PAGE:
brood

noun
\ ˈbrüd How to pronounce brood (audio) \

Definition of brood

 (Entry 1 of 3)

1 : the young of an animal or a family of young especially : the young (as of a bird or insect) hatched or cared for at one time a hen with her brood of chicks
2 : a group having a common nature or origin the entire brood of chronicle plays— T. S. Eliot
3 : the children of a family takes their brood to church every Sunday

brood

adjective

Definition of brood (Entry 2 of 3)

: kept for breeding (see breed entry 1 sense 3) a brood flock

brood

verb
brooded; brooding; broods

Definition of brood (Entry 3 of 3)

transitive verb

1a : to sit on or incubate (eggs)
b : to produce by or as if by incubation : hatch
2 of a bird : to cover (young) with the wings
3 : to think anxiously or gloomily about : ponder I used to brood these things on my walk— Christopher Morley

intransitive verb

1a of a bird : to brood eggs or young
b : to sit quietly and thoughtfully : meditate
2 : hover, loom the old fort brooding above the valley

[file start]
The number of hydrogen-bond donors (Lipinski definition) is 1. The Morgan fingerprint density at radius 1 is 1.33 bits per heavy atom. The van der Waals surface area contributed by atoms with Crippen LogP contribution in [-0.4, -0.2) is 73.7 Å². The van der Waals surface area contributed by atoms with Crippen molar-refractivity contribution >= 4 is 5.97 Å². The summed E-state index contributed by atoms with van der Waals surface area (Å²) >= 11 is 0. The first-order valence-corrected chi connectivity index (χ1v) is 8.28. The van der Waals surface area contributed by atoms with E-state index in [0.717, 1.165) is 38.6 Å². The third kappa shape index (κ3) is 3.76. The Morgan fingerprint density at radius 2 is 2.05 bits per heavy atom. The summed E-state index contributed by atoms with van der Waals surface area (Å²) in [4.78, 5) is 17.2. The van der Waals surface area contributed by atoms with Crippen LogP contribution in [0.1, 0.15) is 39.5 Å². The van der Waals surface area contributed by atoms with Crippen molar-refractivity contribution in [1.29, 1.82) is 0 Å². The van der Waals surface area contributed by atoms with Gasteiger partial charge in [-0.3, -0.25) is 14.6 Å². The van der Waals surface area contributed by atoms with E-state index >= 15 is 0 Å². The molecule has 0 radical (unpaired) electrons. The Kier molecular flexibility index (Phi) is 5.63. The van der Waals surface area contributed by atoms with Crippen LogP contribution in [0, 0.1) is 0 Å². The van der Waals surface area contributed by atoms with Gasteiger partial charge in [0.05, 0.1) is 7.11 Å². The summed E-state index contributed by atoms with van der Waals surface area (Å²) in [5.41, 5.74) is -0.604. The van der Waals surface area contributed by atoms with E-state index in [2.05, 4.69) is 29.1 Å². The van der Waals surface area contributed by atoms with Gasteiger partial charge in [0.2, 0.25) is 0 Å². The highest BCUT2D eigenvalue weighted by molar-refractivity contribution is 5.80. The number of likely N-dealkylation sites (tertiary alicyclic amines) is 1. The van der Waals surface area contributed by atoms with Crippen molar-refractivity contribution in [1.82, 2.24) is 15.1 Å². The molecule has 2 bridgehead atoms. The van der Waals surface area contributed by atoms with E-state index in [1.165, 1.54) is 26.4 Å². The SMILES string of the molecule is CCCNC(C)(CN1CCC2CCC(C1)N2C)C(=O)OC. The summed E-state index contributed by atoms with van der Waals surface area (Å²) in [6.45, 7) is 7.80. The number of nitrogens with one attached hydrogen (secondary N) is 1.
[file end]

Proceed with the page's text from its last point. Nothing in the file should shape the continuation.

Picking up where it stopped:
3a : to dwell gloomily on a subject brooded over his mistake
b : to be in a state of depression sat brooding in her room

Synonyms for brood

Synonyms: Verb

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The Eggy History of Brood

One of the noun senses of brood that is often encountered today is "the children of a family" (as in "they showed up at the picnic with their whole brood"). This may seem as though it is unrelated to the most commonly used verb sense, which is "to think anxiously or gloomily about; ponder," but the two words come from the same source, the Old English brōd. The noun form of brood came first, and the verb, when it appeared in our language, was used to refer to the action of chickens sitting on their eggs. Eventually the verb began to be used in a figurative manner, and took on the "worriedly pondering" sense it has today.

Examples of brood in a Sentence

Noun a hen and her brood of chicks Mrs. Smith took her brood to church every Sunday. Verb He brooded over his mistake. After the argument, she sat in her bedroom, brooding.